Hayes v. Prelesnik

Filing 920060825

Opinion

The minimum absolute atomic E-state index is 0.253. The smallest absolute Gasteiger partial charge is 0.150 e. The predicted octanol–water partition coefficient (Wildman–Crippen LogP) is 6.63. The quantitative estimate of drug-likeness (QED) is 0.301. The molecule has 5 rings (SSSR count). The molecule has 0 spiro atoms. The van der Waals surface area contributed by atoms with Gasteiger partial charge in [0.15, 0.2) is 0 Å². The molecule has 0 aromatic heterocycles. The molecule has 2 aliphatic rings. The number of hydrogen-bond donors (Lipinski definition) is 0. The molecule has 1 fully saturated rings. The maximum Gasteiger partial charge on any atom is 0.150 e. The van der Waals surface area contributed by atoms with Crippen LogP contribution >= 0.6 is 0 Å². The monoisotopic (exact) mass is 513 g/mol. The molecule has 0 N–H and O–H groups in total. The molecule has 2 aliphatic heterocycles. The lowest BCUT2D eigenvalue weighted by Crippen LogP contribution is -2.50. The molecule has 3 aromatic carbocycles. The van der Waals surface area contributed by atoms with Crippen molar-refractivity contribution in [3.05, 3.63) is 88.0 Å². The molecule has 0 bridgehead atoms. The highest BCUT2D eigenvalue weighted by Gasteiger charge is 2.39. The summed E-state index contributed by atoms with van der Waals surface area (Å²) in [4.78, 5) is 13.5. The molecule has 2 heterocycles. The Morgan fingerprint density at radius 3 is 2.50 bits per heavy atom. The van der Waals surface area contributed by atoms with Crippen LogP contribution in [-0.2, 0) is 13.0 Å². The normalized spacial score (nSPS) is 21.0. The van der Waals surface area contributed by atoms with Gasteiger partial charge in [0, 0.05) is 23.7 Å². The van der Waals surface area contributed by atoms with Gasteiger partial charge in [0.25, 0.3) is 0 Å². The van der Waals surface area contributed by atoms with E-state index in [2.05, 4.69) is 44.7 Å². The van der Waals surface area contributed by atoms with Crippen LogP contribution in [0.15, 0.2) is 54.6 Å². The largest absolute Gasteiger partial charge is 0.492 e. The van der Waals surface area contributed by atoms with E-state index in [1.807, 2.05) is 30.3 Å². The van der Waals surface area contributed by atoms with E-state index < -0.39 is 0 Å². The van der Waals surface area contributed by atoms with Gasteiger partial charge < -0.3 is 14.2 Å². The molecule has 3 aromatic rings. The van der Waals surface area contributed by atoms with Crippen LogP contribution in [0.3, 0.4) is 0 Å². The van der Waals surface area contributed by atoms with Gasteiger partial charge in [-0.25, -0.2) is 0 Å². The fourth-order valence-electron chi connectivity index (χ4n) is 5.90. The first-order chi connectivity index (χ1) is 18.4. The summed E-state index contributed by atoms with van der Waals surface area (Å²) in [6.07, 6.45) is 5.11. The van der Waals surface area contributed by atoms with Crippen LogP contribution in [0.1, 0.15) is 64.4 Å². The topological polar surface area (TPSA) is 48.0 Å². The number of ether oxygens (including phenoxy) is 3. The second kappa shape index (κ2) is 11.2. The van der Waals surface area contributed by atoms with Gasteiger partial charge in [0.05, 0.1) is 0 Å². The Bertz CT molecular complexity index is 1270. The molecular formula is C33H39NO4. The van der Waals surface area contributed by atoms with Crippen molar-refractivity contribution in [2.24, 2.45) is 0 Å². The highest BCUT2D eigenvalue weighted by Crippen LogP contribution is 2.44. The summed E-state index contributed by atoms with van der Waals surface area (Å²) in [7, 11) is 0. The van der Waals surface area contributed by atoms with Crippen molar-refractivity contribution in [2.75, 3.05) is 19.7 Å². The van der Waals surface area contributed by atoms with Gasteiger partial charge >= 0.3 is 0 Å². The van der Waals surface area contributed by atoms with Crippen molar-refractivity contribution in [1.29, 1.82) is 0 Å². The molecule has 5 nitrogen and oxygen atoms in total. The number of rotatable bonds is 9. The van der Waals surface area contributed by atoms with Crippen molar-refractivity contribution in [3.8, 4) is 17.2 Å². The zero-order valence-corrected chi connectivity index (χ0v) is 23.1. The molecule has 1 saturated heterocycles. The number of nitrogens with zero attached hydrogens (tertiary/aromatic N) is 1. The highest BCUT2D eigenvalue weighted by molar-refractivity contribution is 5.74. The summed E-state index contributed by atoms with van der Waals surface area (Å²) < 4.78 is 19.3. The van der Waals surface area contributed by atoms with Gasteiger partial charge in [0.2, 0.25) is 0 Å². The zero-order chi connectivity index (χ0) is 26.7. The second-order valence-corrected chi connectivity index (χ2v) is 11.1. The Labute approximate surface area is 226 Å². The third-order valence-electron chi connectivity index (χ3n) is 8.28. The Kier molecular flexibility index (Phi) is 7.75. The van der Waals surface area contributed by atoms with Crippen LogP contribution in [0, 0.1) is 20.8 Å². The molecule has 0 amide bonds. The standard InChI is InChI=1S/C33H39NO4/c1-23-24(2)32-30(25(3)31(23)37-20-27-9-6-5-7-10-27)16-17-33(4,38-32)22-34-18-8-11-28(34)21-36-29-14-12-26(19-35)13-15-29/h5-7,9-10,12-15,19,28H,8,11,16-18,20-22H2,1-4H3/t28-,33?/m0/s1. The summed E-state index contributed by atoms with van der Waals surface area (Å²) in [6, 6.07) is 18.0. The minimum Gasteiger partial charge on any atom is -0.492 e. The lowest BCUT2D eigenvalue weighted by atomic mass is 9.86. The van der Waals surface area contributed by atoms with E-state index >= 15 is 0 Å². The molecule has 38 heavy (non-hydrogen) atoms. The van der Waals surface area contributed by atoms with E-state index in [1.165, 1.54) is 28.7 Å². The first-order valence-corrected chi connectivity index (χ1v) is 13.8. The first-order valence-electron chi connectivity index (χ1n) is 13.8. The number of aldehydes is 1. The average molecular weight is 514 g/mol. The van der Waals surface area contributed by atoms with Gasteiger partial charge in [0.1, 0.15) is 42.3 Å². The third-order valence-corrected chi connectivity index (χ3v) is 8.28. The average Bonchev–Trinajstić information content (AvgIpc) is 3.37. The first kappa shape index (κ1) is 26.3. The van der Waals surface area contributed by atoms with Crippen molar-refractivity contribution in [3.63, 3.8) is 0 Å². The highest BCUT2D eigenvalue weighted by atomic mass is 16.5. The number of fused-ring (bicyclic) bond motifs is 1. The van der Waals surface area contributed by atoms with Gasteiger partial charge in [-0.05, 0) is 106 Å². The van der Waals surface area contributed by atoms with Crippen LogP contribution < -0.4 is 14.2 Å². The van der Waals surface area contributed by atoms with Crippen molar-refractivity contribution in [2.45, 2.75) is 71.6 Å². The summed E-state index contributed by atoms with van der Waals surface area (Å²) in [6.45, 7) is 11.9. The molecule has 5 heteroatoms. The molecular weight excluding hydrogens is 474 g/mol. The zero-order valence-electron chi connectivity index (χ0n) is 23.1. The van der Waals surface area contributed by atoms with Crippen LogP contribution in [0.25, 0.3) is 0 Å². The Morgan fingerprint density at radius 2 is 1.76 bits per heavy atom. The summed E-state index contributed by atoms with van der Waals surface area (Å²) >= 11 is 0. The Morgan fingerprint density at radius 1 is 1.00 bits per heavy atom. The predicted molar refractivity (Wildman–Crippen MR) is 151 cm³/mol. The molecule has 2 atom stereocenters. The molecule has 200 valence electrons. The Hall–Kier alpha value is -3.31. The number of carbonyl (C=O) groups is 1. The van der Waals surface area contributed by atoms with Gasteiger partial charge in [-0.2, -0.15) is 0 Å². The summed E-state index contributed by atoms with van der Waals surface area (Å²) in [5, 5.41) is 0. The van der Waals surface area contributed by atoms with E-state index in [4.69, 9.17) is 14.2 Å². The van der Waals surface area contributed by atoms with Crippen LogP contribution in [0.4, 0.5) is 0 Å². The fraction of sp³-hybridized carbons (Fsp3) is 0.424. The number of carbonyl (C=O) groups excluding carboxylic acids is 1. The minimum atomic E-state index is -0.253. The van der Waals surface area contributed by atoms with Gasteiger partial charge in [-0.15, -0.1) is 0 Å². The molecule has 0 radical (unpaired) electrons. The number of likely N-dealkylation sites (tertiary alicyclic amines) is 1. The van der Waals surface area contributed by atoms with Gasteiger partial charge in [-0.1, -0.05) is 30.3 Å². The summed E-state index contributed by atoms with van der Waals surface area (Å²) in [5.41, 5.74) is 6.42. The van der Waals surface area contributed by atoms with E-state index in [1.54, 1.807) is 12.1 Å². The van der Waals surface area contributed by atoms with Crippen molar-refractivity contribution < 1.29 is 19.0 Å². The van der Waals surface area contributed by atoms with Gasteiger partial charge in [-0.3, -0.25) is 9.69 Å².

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NOT RECOMMENDED FOR FULL-TEXT PUBLICATION File Name: 06a0648n.06 Filed: August 25, 2006 No. 03-1105 UNITED STATES COURT OF APPEALS FOR THE SIXTH CIRCUIT NATHAN ANTHONY HAYES, Petitioner-Appellant, v. JOHN PRELESNIK, Warden, Respondent-Appellee. ) ) ) ) ) ) ) ) ) ) ) ) ON APPEAL FROM THE UNITED STATES DISTRICT COURT FOR THE WESTERN DISTRICT OF MICHIGAN Before: GIBBONS, ROGERS, Circuit Judges; and HOLSCHUH, District Judge.* JULIA SMITH GIBBONS, Circuit Judge. Petitioner Nathan Hayes appeals the district court's denial of his petition for a writ of habeas corpus. In 1996, a Michigan jury convicted Hayes of armed robbery, conspiracy to commit armed robbery, and possession of a firearm during the commission of a felony. Pursuant to the certificate of appealability issued by this court, Hayes argues that his state trial counsel was constitutionally ineffective and that the Michigan courts unconstitutionally denied his request for an evidentiary hearing to pursue his claim of ineffective assistance of trial counsel in state court. For the following reasons, we affirm the district court's denial of Hayes's petition. The Honorable John D. Holschuh, United States District Judge for the Southern District of Ohio, sitting by designation. 1 * I. On the night of February 20, 1995, Danevieve Hickson, a second-grade teacher at St. Mary's School in Kalamazoo, Michigan, taught a class to children while their parents met with the religious director of the school. After the classes and meetings concluded, the parents and students left rather quickly as it had started to rain. At approximately 8:20 p.m., as Hickson walked towards her car, which was the only one left in the school parking lot, two assailants wearing ski masks approached her. Hickson could see that one had a gun. The armed assailant ordered Hickson to drop her purse and lie face down on the ground. The armed assailant took Hickson's purse, and the two men fled. Kalamazoo police responded to the scene of the robbery; however, neither assailant was detained that evening and there were few initial leads. A subsequent tip and series of investigatory interviews led police to conclude that Hayes and a man named Bo were the assailants. After four of Hayes's acquaintances told investigating officers that Hayes had told them that Bo and he had committed the robbery, Hayes was charged with armed robbery, conspiracy to commit armed robbery, and possession of a firearm during a felony. Before his trial, Hayes moved to suppress a black ski mask, an AK-47, ammunition, and Hickson's AT&T calling card. All of these items were seized during a search of Hayes's residence. During that search, a police officer was seriously injured when the AK-47 accidently discharged into the officer's leg. At the time of the suppression hearing, separate federal charges were pending against Hayes for the possession of the AK-47. The Michigan trial court granted Hayes's motion to suppress. Hayes pleaded guilty to the federal firearm charge before his state court robbery trial began. Hayes requested that evidence of his federal firearm conviction be excluded from his trial. 2 The prosecutor stipulated that he would not use the federal firearm conviction in his case in chief. The Michigan trial court ordered that the federal firearm conviction be excluded, and the case then proceeded to a jury trial. Hickson testified at trial to the events of the robbery. Hickson testified that she could not identify her assailants. She testified that both were wearing dark clothes and ski masks, and at least one of the two was a man whose voice sounded to Hickson like that of a young, black man. Hickson described her purse, which was dark blue with brown trim and contained credit cards and a checkbook. Nicole Thompson, Hayes's girlfriend at the time of the robbery, testified that, on February 20, 1995, after it was already dark outside, Hayes and Bo left the house that Thompson shared with Hayes. When they returned, Hayes, who appeared anxious and out of breath, said that he had "jacked" (robbed) a lady at St. Mary's Church. St. Mary's Church was only two to three blocks from the residence shared by Thompson and Hayes. According to Thompson, Hayes had a blue or black purse containing credit cards and a checkbook. Thompson testified that Hayes had a pistol and a ski mask. Charles Olinger testified that he had known Hayes for ten years and that Hayes told him about the robbery while the two of them were in the Kalamazoo county jail. Olinger also testified that Hayes told Olinger of his intent to assert an alibi defense. Olinger testified that Hayes told him that Hayes was going to say that a man named Donald owed him money and that Donald and Bo committed the armed robbery. Charles Frank Lewis, Hayes's neighbor and the father of Charles Olinger, then testified that Hayes had told him that Hayes had obtained a credit card from a woman Hayes had robbed in St. 3 Mary's Church parking lot, and that Bo had been with Hayes when Hayes robbed the woman. Hayes told Lewis that he had taken the woman's keys and purse, which contained credit cards and a checkbook. Hayes described the robbery to Lewis, including his ordering the woman to lie face down and his threat to kill her. On cross-examination, Lewis testified that he was aware that his testimony might be considered by authorities in determining whether his son Olinger received early release from jail. Defense counsel questioned Lewis about his dislike of Hayes's family and his delay in reporting what he knew about the robbery to the police. In response, Lewis testified that he had not wanted to report Hayes to the police but changed his mind when Hayes gave Hayes's brother permission to go to the house of one of Lewis's neighbors and beat up the neighbor and break his television. Steven Harper testified that he had shared a cell with Hayes at the Kalamazoo county jail and that Hayes had told him how Hayes and a man named Bo robbed a woman as she was leaving the church. According to Harper, Hayes told him that the purse contained credit cards and a checkbook. In Hayes's defense, counsel called detective Rick Green in an effort to show that Olinger and Harper had testified on behalf of the government in order to have their sentences reduced and that Lewis had done so in order to help out his son Olinger. Hayes's trial counsel also called Hayes's mother, who testified that Donald Hollins and Bo had stopped at her house and subsequently left with Hayes. On January 9, 1996, at the conclusion of a four-day jury trial, Hayes was convicted in Michigan state court of armed robbery, conspiracy to commit armed robbery, and possession of a firearm in the commission of a felony. On January 23, 1996, he received concurrent twenty- to thirty-year terms on the first two charges and a consecutive two-year term on the firearm charge. 4 During his trial and sentencing hearing in Michigan trial court, Hayes was represented by appointed counsel. After appointment of new counsel for appeal, Hayes filed a motion to remand the matter to the trial court for an evidentiary hearing on the issue of ineffective assistance of trial counsel. The Michigan Court of Appeals denied Hayes's motion to remand for an evidentiary hearing. Shortly thereafter, the Michigan Court of Appeals denied Hayes's appeal on all grounds, including his claim of ineffective assistance of counsel. Hayes appealed all issues to the Michigan Supreme Court. On December 30, 1998, the Michigan Supreme Court denied Hayes's application for leave to appeal. Hayes timely filed a petition for a writ of habeas corpus. After the filing of the state court record, Hayes requested that the district court order an evidentiary hearing on his ineffective assistance of counsel claim.1 On August 3 and November 20, 2000, the district court denied without prejudice Hayes's motion for an evidentiary hearing, reasoning that the decision whether to hold an evidentiary hearing would be made upon plenary review of the petition. On July 30, 2002, a magistrate judge issued a report and recommendation that the petition be denied. Hayes timely filed objections. On December 23, 2002, the district court overruled all of Hayes's objections, approved the magistrate judge's report and recommendation, and adopted the report and recommendation as the opinion of the district court. Hayes then filed a motion for a certificate of appealability, which the district court denied. This court first denied issuance of a certificate of appealability. Following Hayes's motion for rehearing, however, this court granted a certificate of appealability on two issues: whether Hayes It is not entirely clear from Hayes's filings, which were made pro se, whether he requested an evidentiary hearing in federal district court or whether he requested the district court to remand the case to state court with instructions that the state court hold an evidentiary hearing. 5 1 received ineffective assistance of counsel and whether it was error for the Michigan court to refuse to conduct an evidentiary hearing on his ineffective assistance claim. II. Hayes's petition is governed by the Antiterrorism and Effective Death Penalty Act of 1996, which permits a federal court to grant a petition for a writ of habeas corpus with respect to any claim that was adjudicated on the merits in state court only where such adjudication "resulted in a decision that was contrary to, or involved an unreasonable application of, clearly established Federal law, as determined by the Supreme Court of the United States . . . ." 28 U.S.C. 2254(d)(1). An "unreasonable application" of clearly established federal law occurs when the state court "identifies the correct governing legal principle from [the Supreme] Court's decisions but unreasonably applies that principle to the facts of the prisoner's case." Williams v. Taylor, 529 U.S. 362, 413 (2000). The inquiry is whether the state court's application is "objectively unreasonable." Id. at 409. "Clearly established" federal law, as determined by the Supreme Court, refers to "the holdings, as opposed to the dicta, of [the Supreme] Court's decisions as of the time of the relevant state-court decision." Id. at 412. In a habeas proceeding, this court reviews the district court's findings of fact for clear error and its conclusions of law de novo. Vincent v. Seabold, 226 F.3d 681, 684 (6th Cir. 2000). A. Hayes argues that his trial counsel was constitutionally ineffective in three respects. First, Hayes argues that his trial counsel failed to elicit exculpatory testimony showing that Hayes's physical stature did not match the physical description of the assailants given by the victim or witnesses. Second, Hayes argues that trial counsel allowed the jury to hear evidence of Hayes's incarceration during the investigation of the St. Mary's Church robbery. Third, Hayes argues that 6 his trial counsel affirmatively elicited testimony that Hayes threatened potential witnesses. Under Strickland v. Washington, 466 U.S. 668 (1984), Hayes must show that trial counsel's performance fell below an objective standard of reasonableness and that, but for counsel's unprofessional errors, there is a reasonable probability that the result of the proceeding would have been different. Id. at 688, 694. "A reasonable probability is a probability sufficient to undermine confidence in the outcome." Id. at 694. We turn first to Hayes's claim that his trial counsel failed to elicit exculpatory testimony or otherwise present exculpatory information concerning Hayes's incompatibility with the physical descriptions of potential suspects given by the victim and witnesses on the night of the robbery. Hickson told police that night that she believed that each of her assailants was 5'10" and approximately 160 pounds. In addition, Kalamazoo police officer Webster2, upon reaching the vicinity of St. Mary's Church, reportedly saw a 5'6", 130 to 140 pound black male walking northbound on Sherwood Avenue wearing dark pants and a black coat. Sherwood Avenue is only slightly south of where the robbery occurred. As Webster approached, the male subject dropped a long dark object, which was presumably a shotgun that was recovered from the scene, and ran away. Finally, a witness in the neighborhood, Larry Anthony Miller, told Webster that he and his girlfriend, Lori Argue, observed a black male remove a jacket and run eastbound on Riverview while they were walking northbound on Sherwood Avenue. Miller described the suspect as approximately 5'6", 150 pounds, and as wearing a blue shirt with hood. Despite the fact that Hayes is approximately 6' 2" and 210 pounds, defense counsel did not question Hickson at trial regarding the physical height and weight descriptions that she had provided of her assailants to police on the night 2 Officer Webster's first name does not appear in the record. 7 of the robbery. Moreover, Hayes's trial counsel did not call Webster, Miller, or Argue to testify regarding the physical descriptions which they gave to police of the alleged suspect fleeing the scene on the night of the robbery. Initially, we note that the Michigan Court of Appeals did not consider this claim on the merits.3 Instead, because the Michigan appellate court had previously denied Hayes's motion to remand for an evidentiary hearing so as to introduce the police reports containing the suspect descriptions and because Hayes's ineffective-assistance claim relied on these police reports, the Michigan Court of Appeals concluded that Hayes's claim was not properly before it. The district court nevertheless reviewed Hayes's claim on the merits and the Warden does not argue on appeal that the district court's wrongly considered Hayes's claim. We therefore do the same.4 Hayes argues that trial counsel's performance fell below an objective standard of reasonableness because none of the three physical descriptions given on the night of the robbery matches the physical stature of Hayes. According to Hayes, his trial counsel put on a minimal defense and there was no justification for not bringing the physical descriptions to the attention of the jury. Even assuming trial counsel performed deficiently, however, Hayes cannot demonstrate that he was prejudiced by such deficiency. "An error by counsel, even if professionally unreasonable, does not warrant setting aside the judgment of a criminal proceeding if the error had no effect on the judgment." Strickland, 466 U.S. at 691. Hayes has not demonstrated a reasonable probability that the jury would not have found him guilty if counsel had questioned Hickson or the 3 Thus, unlike Hayes's other claims of ineffective assistance of counsel, this claim will be reviewed de novo. See Clinkscale v.Carter, 375 F.3d 430, 436 (6th Cir. 2004). "Procedural default is not a jurisdictional bar to review on the merits, and an appeals court is not required to address the issue sua sponte." Howard v. Bouchard, 405 F.3d 459, 476 (6th Cir. 2005) (citing Trest v. Cain, 522 U.S. 87, 89 (1997)). 8 4 other witnesses regarding the physical descriptions of the suspects that they had given to police. Only Hickson's description clearly refers to a participant in the robbery. Moreover, four witnesses testified at trial that Hayes had independently told each of them about the robbery. Thompson was actually present when Hayes returned from the robbery with the purse. All of these witnesses were cross-examined regarding their credibility, and the verdict reflects that the jury found them credible. In our view, the physical descriptions given on the night of the robbery, which do not call the testimony of these witnesses into question, would not have affected the judgment. We therefore cannot say with reasonable probability that "better lawyering would have produced a different result." Ward v. United States, 995 F.2d 1317, 1321 (6th Cir. 1993). Matthews v. Abramajtys, 319 F.3d 780 (6th Cir. 2003), on which Hayes relies, is not to the contrary. In Matthews, this court provided habeas relief to a Michigan prisoner convicted of murder on the basis that his trial counsel was constitutionally ineffective for failing to develop identification evidence inconsistent with his client's physical stature. See id. at 784-85, 789-90. There was considerably more unused, exculpatory evidence available to defense counsel in Matthews than in this case, however. Defense counsel in Matthews failed to present alibi witnesses even though these witnesses offered to testify; further, these alibi witnesses would have testified as to the defendant's whereabouts in such a manner as to make it very difficult to conclude that the defendant could have committed the crime. Defense counsel also failed to enter available evidence that at least one witness had failed to identify his client in a show-up. Finally, defense counsel failed to make known that his client never attended the high school that one of the witnesses identifying him believed that he had attended. Reading the Matthews case, it is clear that the court was focused on the failure of defense counsel to present the alibi evidence and, more specifically, the failure to do so in a bench 9 trial even after the trial judge had denied the defendant's motion for a directed verdict following the conclusion of the government's case and specifically told defense counsel to mount an affirmative defense. Id. at 789-90. Matthews is therefore distinguishable both in terms of the scope of counsel's errors and, in the case of the alibi defense in Matthews, the magnitude of such errors. Hayes's second basis for arguing that trial counsel was constitutionally ineffective is that his counsel allegedly allowed the jury to hear evidence that he was incarcerated at the time that he was investigated for the St. Mary's robbery and that he had "three warrants" pending for his arrest. Prior to trial, the trial court ruled that evidence of a federal firearm conviction that Hayes had received for possession of an AK-47 would be excluded. Although there does not appear to have been any testimony directly discussing Hayes's felon-in-possession conviction, Hayes argues that testimony at trial concerning his prior incarceration and his outstanding arrest warrants prejudiced his defense. According to Hayes, his trial counsel affirmatively elicited testimony from Detective Ouding that Hayes was in jail for "six weeks" around May 1995; trial counsel failed to object when Olinger testified that he and Hayes were both inmates at the county jail when Hayes told him about the robbery; and, trial counsel failed to object when Officer Jeffrey Johnson testified that Hayes was transported from the county jail to another jail in July 1995 because Hayes's had three outstanding warrants. The Michigan Court of Appeals held that no prejudice resulted from these alleged deficiencies. Assuming once again that counsel's performance was indeed deficient, Hayes fails to show that any prejudice resulted from the testimony of Ouding, Olinger, and Johnson. Hayes has not established a reasonable probability that the jury's knowledge of his prior incarceration affected the outcome of the proceeding. As noted above, the testimony that Hayes admitted to the robbery was 10 substantial. In light of the testimony of the four witnesses, the Michigan court's decision that no prejudice resulted from the testimony concerning Hayes's incarceration and outstanding arrest warrants was not an unreasonable application of Strickland. As his final challenge to trial counsel's effectiveness, Hayes argues that his counsel affirmatively elicited damaging testimony from two witnesses. First, Hayes claims that his trial counsel elicited testimony from Harper that Hayes had threatened him. On direct examination by the prosecution, Harper testified that Hayes told him that Hayes and Bo had robbed a woman at St. Mary's Church. Harper then testified that, as an incarcerated informant, his decision to testify against Hayes had resulted in threats against him, his wife, and his son. On cross-examination, defense counsel asked Harper to clarify that no threats have ever been made to him by Hayes. Harper responded that, although Hayes had not directly threatened him, other inmates had delivered threats on Hayes's behalf. The Michigan Court of Appeals determined that no prejudice resulted from the questioning on cross-examination because, given Harper's clarification that Hayes indirectly threatened him, the jury could not have been left with the impression that Hayes directly threatened Harper. This decision was not an unreasonable application of the prejudice prong of Strickland. Harper testified on direct examination that his role as witness had led to threats against him and his family. Although defense counsel appeared unprepared for such testimony, it does appear that she utilized cross-examination in order to create doubt that Hayes was directly involved in whatever threats Harper had perceived. Her conduct in this regard was therefore not deficient and, even if it was, such conduct was not prejudicial because Harper had already testified that serving as a witness against Hayes had resulted in threats against him and his family. 11 Hayes also argues on appeal that trial counsel was deficient for eliciting damaging testimony from Lewis. Hayes's counsel questioned Lewis on cross-examination as to why he had waited six months to report what he knew about the St. Mary's Church robbery to police. Lewis stated that, although he originally intended not to get Hayes in any trouble, he had eventually decided to come forward because Hayes had given Hayes's brother permission to beat up a mutual neighbor and smash the neighbor's television. Defense counsel immediately stopped Lewis's testimony as non-responsive. Thus, as the Michigan Court of Appeals correctly determined, Lewis's testimony was not purposefully elicited but rather was volunteered in a non-responsive manner. Defense counsel's conduct was therefore neither deficient nor prejudicial. B. As a second, independent basis on which this court may grant habeas relief, Hayes argues that the Michigan courts unconstitutionally denied him a forum in which to develop the factual record for his ineffective assistance of counsel claim. Hayes did not argue in state court that the refusal to grant him an evidentiary hearing on the issue of ineffective assistance of counsel amounted to a constitutional violation. Rather, Hayes requested that the Michigan Court of Appeals remand his case for an evidentiary hearing pursuant to Michigan law. After the Michigan Court of Appeals denied his motion to remand and rejected his ineffective assistance of counsel claim, Hayes argued to the Michigan Supreme Court that the denial of his motion to remand for an evidentiary hearing constituted an abuse of the Michigan Court of Appeals' discretion, not that it amounted to a constitutional violation. Thus, Hayes never presented to the Michigan courts any claim that the refusal to afford him an evidentiary hearing was a constitutional violation. Nevertheless, Hayes's likely failure to exhaust will be excused because his claim is meritless and it would be a waste of 12 time and judicial resources to require exhaustion or to remand for a hearing on cause and prejudice. See Lyons v. Stovall, 188 F.3d 327, 333-34 (6th Cir. 1999). In his current appeal, Hayes again argues that it was "black-letter law" that the Michigan appellate court was required to grant his motion to remand for an evidentiary hearing, relying on People v. Ginther, 212 N.W.2d 922 (Mich. 1973) and Michigan Court Rule 7.211(C)(1)(a). To the extent that Hayes argues that the Michigan courts violated their own rules of procedure, his argument is without merit. Whether or not the Michigan courts complied with the procedural requirements of Michigan law is not a matter for this court to decide on a petition for habeas corpus relief. See Baze v. Parker, 371 F.3d 310, 322-23 (6th Cir. 2004). Rather, in terms of granting habeas relief, the relevant inquiry is only whether the state court decision was in violation of Hayes's federal constitutional rights. Id. Hayes cites no Supreme Court precedent indicating that a defendant has a constitutional right to an evidentiary hearing in state court to develop his claim of ineffective assistance of counsel on appeal. Hayes relies on only Evitts v. Lucey, 469 U.S. 387 (1985), wherein the Supreme Court stated that "when a State opts to act in a field where its action has significant discretionary elements, it must nonetheless act in accord with the dictates of the Constitution and, in particular, in accord with the Due Process Clause." Id. at 401. Evitts, which held that a first appeal as of right is not adjudicated in accord with due process if the appellant does not have the effective assistance of counsel, see id. at 396, did not recognize a constitutional right to a state court evidentiary hearing to develop a claim of ineffective assistance of counsel on appeal. Thus, Hayes has not shown that the Michigan Court of Appeals' decision to deny his request for an evidentiary hearing was contrary to or an unreasonable application of clearly established federal law. 13 Finally, it should be noted that Hayes does not appear to challenge the district court's decision to deny him a federal evidentiary hearing. Nonetheless, to the extent that Hayes can be understood to seek a federal evidentiary hearing, the district court correctly determined that the facts which Hayes seeks to develop in such a hearing would not support habeas relief. Indeed, those materials which Hayes sought to introduce through an evidentiary hearing in state court the allegedly exculpatory identifications of the suspects are part of the federal habeas record in this case. Therefore, no cause for a federal evidentiary hearing exists. III. For the foregoing reasons, we affirm the decision of the district court. 14